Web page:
Mayor Rita Garvey implored North Greenwood residents to feel free to "say some good news, too," as they prepared to sound off at a town meeting.
But hardly a kudo was heard.
About 45 people passionately _ and sometimes angrily _ expressed neighborhood concerns ranging from garbage in Stevenson Creek to the effectiveness of the neighborhood police substation.
Most City Commission members listened quietly to residents' complaints Thursday evening. Commissioners Dick Fitzgerald and Sue Berfield sat mute but took notes during the meeting. Commissioner Art Deegan spoke briefly. Garvey and Commissioner Fred Thomas dominated discussion from city officials, and they usually were on the defensive.
Still, Garvey said the 90-minute meeting was useful. Residents received handfuls of information at display tables set up by city departments before the meeting started at the Martin Luther King Center, 1201 Martin Luther King Drive. The city sponsors town meetings four times a year in different areas.
"It's always a learning experience," Garvey said. "I think I have a better feel for the community."
Some residents who attended Thursday's meeting weren't so sure.
"This was a complete farce. People bring up the same issues and ask good questions, and we get some of the same responses, but nothing ever gets done," said Wali-uddin Shabazz. The commissioners "treat us like we're children."
Among the issues brought out that commissioners had heard before included pleas for dredging Stevenson Creek and getting the police substation staffed around the clock. For financial reasons, commissioners said, they had no immediate plans to deal with either.
Some accused Garvey of being testy with residents, perhaps, they said, because of familiarity with the issues and the individuals who introduced them, yet again.
"I thought (Garvey) was really arrogant," Shabazz said. "It's like they've heard some of this so many times it rolls right off their backs."
The assessment surprised Garvey.
"If I seemed impatient with people, it certainly wasn't intentional," Garvey said. "I thought there was an excellent turnout and I came prepared to hear the issues."
Regardless of the city officials' intentions, residents clearly were frustrated with their local government. People wanted to know why they had to pay $3 per month for gas meters whether they used them or not. They asked why part of what they pay on their phone bills goes to the city. They even asked why they couldn't include certain plastics in their recycling bins.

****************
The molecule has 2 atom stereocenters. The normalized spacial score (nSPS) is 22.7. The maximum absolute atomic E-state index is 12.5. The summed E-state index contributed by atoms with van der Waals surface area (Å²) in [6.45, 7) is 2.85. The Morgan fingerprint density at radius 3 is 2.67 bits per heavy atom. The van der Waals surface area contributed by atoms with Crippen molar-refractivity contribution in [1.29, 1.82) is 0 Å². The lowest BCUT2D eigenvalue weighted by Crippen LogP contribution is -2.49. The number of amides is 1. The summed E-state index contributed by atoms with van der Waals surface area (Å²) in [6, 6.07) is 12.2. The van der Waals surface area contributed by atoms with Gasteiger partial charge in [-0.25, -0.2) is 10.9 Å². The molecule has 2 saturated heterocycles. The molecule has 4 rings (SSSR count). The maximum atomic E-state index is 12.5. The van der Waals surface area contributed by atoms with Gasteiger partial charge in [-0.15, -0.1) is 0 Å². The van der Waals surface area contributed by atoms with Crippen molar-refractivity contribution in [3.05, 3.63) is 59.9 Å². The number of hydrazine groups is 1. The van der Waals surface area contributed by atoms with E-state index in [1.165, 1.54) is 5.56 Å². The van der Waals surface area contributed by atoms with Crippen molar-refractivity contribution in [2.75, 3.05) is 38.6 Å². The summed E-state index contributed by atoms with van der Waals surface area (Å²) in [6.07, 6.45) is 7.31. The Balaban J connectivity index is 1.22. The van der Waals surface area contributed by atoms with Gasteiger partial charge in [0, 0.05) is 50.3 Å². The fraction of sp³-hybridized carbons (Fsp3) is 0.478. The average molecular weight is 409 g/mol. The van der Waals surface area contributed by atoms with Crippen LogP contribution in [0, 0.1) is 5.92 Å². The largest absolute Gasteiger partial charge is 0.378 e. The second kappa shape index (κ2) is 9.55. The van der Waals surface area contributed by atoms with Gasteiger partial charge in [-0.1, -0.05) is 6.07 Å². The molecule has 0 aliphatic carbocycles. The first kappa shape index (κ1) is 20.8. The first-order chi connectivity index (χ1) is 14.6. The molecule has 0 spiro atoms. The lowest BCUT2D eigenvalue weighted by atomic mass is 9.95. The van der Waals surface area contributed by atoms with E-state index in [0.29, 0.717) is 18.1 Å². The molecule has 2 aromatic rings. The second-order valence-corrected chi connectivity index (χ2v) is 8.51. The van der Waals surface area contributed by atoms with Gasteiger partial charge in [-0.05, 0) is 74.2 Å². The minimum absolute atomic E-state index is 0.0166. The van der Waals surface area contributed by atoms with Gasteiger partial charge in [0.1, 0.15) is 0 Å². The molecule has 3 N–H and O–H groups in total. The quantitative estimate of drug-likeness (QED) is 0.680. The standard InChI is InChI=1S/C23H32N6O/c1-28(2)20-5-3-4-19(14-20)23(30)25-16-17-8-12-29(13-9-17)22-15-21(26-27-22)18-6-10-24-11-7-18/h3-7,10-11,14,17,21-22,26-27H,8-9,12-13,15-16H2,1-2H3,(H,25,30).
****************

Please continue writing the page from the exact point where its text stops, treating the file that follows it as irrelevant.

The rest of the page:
The city's proposed Countryside community center was a particular sore spot among attendees. Garvey maintained that the $1.25-million center is needed in Countryside because "it's the only area that doesn't have one in the city of Clearwater."
Residents disputed that, saying that people in Countryside have easier access to the Long Center on Belcher Road and that the money could better be spent building a new center in North Greenwood, or at least expanding activities at the King Center.
"I'm tired of basketball and football being the only sports geared to the African-American community. These kids want gymnastics, they want hockey, they want soccer," Diane Fowler said while many in the audience nodded in agreement. "Stop stereotyping this community. You can play a role and get these kids out of the road you've dug for them."
One of the only compliments of the evening came when Alfred Bridges, who has lived in Clearwater since 1925, praised substation Sgt. Ed Griffin for disbanding a "gang" that was selling drugs on scooters. But behind the plaudit came this passionate statement: "The drug dealers are still taking over. If the drug dealers have more power than the police, then we don't need them. . . . Businesses are being killed because of drug pushers."
Bridges also expressed disappointment about reporting a drug transaction he witnessed to police, only to have them never show up. His comments prompted others to voice discontent with the substation because of erratic hours and poor attitudes by some police officers, residents said. Again, Garvey took exception to the criticism.
"I think the substation has made a tremendous difference in this community," she said.
Although some residents called the town meeting a waste of time, Muhammad Abdur-Raheem, president of the North Greenwood Association, said he was encouraged by many of the hard-hitting questions produced by "regular folks."
"It shows the community is coming into its own," Abdur-Raheem said. "Before, it was always the "leaders' who asked all the tough questions. Now, more people are speaking up about what's going on around them.
"And the commissioners sat back and listened, like they were supposed to."